Prospect Hail Storm: Thursday 11th April 1996
by Jimmy Deguara
During the day, cumulus developed and began to dominate with altocumulus clearing off the coast. Around midday to early afternoon, isolated large cumulus produced a heavy shower near Richmond with heavy showers also developing to the southeast towards the coastal suburbs of Sydney. However, these definitely were far too early and gradually dissipated. My face turned to one of disappointment as I thought the signs of activity indicated during the morning were false. But the dissipation of these showers seemed to feed undercutting downdraughts and moisture to growing cumulus cells near Schofields. A thundery shower had developed to the far N and another large cell was producing precipitation near the Central Coast. As it moved slowly south, this storm increasingly displayed a base structure indicative of hail (including what appeared to be a light green tinge). It was at this time that the large cumulus to the E of Schofields began to grow rapidly with large high tops.
Precipitation began to fall (with the precipitation cascade indicative of large drops) and lightning was observed by 2:45pm around Baulkham Hills to Cherrybrook. Heavy falls of rain and then hail began to fall in localised cells. Multicellular development occurred on the front flank spreading south. In fact, it seemed that the only form of movement was the development of these new cells. I took some photos at this time.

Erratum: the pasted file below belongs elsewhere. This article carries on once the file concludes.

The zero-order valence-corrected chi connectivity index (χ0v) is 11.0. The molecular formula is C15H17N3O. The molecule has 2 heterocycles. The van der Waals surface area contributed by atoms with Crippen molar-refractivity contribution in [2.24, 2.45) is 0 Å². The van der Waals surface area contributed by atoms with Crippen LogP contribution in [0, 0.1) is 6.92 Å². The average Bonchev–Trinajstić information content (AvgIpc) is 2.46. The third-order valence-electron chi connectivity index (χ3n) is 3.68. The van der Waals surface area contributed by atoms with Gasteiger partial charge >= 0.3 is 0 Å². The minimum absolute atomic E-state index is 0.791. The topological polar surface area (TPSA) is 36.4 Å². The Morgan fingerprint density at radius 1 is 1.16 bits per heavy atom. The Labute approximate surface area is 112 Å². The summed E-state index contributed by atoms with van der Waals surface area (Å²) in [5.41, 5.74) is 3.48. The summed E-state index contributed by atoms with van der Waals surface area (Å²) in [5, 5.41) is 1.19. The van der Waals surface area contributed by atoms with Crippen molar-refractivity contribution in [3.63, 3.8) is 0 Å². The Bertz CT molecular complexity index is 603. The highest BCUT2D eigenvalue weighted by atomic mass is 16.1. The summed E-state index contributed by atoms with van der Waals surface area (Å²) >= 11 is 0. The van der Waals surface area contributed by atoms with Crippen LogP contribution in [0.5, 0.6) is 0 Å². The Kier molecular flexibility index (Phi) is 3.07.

Photographs during the afternoon of the 11th April by Jimmy Deguara.
My guess for a possible haildrift was based on the slow movement of the storm. This was confirmed by a phone call from Don White about damage in Prospect as well as watching the evening news. I phoned contacts in Prospect who alerted me they had just experienced hail that covered the lawn and also received about 30 minutes of heavy rain. Thinking that the storms would dissipate and knowing they were not severe, I decided not to give chase. These storms certainly would have been easy to chase since I was situated only 10 minutes away.
As the cells were developing and extending south a noticeable anvil began to spread south to southwest blending with the anvil of the Central Coast hailstorm (which produced hail at Mt White). During the evening, the anvil displayed spectacular features with the reflections of the setting sun. An invitation for further photographs.
It was the news on television that revealed the true extent of the storms. Haildrifts of up to 30cm in depth were reported in parts of Prospect. There were many accidents reported from drivers not used to the icy conditions. There were also reports of flash flooding. Schofields, Oakhurst and others nearby suburbs were left rain-less from this system. The most interesting feature of this storm was the north-south propagation rather than movement. It developed further to form part of the cloud mass of an east coast low. Further early morning development (on the 12th of April) (with thunderstorm activity) produced heavy falls mostly in the west and south-western suburbs.
Photographs by Adam Olive of the Blacktown City Guardian
Left: Homeworld II was turned into a Winter wonderland. Right: Traffic slowed to a crawl on the Great Western Highway.
Metropolitan Rainfall for the 24 hours to 9 am on the 12th April.
|20 mm||Penrith AWS|
|24 mm||Canterbury AWS|
|25 mm||Richmond Airport|
|27 mm||Badgerys Creek AWS|
|28 mm||Lucas Heights|
|28 mm||Seven Hills|
|33 mm||Castle Hill|
Synoptic Charts provided by the Bureau of Meteorology
Updated: 6th April, 2004
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